Positive Outcomes of Social Media
Specialty online groups dedicated to sobriety and wellness are great resources. Individuals committed to living life without addiction offer advice and assistance to one another. Rehab treatment reviews, treatment locators, published scientific research and meeting finders help those struggling reach out for help. Facebook, Instagram, Twitter and other social platforms help individuals in recovery to reach out and support other individuals who have similar experiences.
The power of in-person connections, as well as support from experienced recovery professionals, licensed counselors, and treatment programs cannot be over-emphasized. But social media can be useful in helping those who struggle learn to talk openly about their recovery journey. If you or someone you love has struggled with addiction, consider the following resources to help aid the recovery process:
Social Media Support Groups
Sober Grid is a free program that connects you with sober people in your neighborhood and around the world. You can build sober support networks and inspire others. Share your sobriety with people today!
This radio podcast discusses alcoholism, addiction, and recovery with people who’ve been there. Founder and host Shane Ramer features a variety of guests and professionals who share their stories, struggles, and hopes for the future. Whether you are searching for help, or wanting to help a loved one, this podcast gives a wealth of information and inspiration for living life in recovery.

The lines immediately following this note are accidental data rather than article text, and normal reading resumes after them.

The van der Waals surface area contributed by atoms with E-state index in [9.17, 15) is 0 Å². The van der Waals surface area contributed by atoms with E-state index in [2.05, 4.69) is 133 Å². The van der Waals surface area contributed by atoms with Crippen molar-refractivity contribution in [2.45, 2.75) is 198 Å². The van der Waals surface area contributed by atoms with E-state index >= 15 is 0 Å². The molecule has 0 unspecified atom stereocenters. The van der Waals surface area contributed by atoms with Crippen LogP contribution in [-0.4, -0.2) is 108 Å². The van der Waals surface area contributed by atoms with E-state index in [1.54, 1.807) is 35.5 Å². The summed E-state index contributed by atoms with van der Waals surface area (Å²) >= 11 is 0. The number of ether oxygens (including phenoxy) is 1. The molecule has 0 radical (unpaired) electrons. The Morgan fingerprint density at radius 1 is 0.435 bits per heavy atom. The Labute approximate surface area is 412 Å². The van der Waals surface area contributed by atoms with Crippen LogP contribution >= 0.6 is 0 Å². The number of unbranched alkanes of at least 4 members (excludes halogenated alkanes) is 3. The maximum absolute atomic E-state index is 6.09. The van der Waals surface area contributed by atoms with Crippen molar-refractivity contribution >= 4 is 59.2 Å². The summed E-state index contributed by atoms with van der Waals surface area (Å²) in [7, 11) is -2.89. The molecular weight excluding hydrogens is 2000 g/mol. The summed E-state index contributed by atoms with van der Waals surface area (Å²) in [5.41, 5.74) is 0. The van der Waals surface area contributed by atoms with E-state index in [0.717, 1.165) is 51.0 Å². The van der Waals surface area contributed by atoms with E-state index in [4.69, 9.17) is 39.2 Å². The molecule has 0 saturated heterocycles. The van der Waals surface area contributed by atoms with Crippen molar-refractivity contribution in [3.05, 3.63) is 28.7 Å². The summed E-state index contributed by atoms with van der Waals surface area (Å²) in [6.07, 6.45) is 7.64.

Take 12 Recovery Radio is the oldest 12-Step based recovery talk and positive music radio station in the world. Guests include clinicians, authors, recovering recording artists, and celebrities. Programs feature the stories of experience, strength, and hope of people who have recovered from a seemingly hopeless state of mind and body. Take 12 Radio is available online 24 hours a day.
Our Young Addicts is a community of parents and professionals concerned about the number of young people becoming addicted to drugs and alcohol. Through our website, blog, social media platforms, and community events, we share experiences, resources, and hope on the spectrum of addiction, treatment, and recovery. Together, we are the #OYACommunity.
I Am Sober is a motivational companion app for tracking your sobriety.
Finding Help for Addiction
If you or a loved one struggles with drug or alcohol addiction, we are here for you. Call our toll-free number, 269.280.4673, 24 hours a day to speak to an admissions coordinator about available treatment options.
1 Grant, Donald S. and Dill-Shackleford, Karen E “. Using Social Media for Sobriety Recovery? Preferences, Beliefs, Behaviors, and Surprises from Users of Online and Social Media Sobriety Support.” Fielding Graduate University, 2015. Web. 06 June 2017.
2 Augenbraun, Eliene. “How real a risk is social media addiction?” CBS News. CBS Interactive, 22 Aug. 2014. Web. 15 June 2017.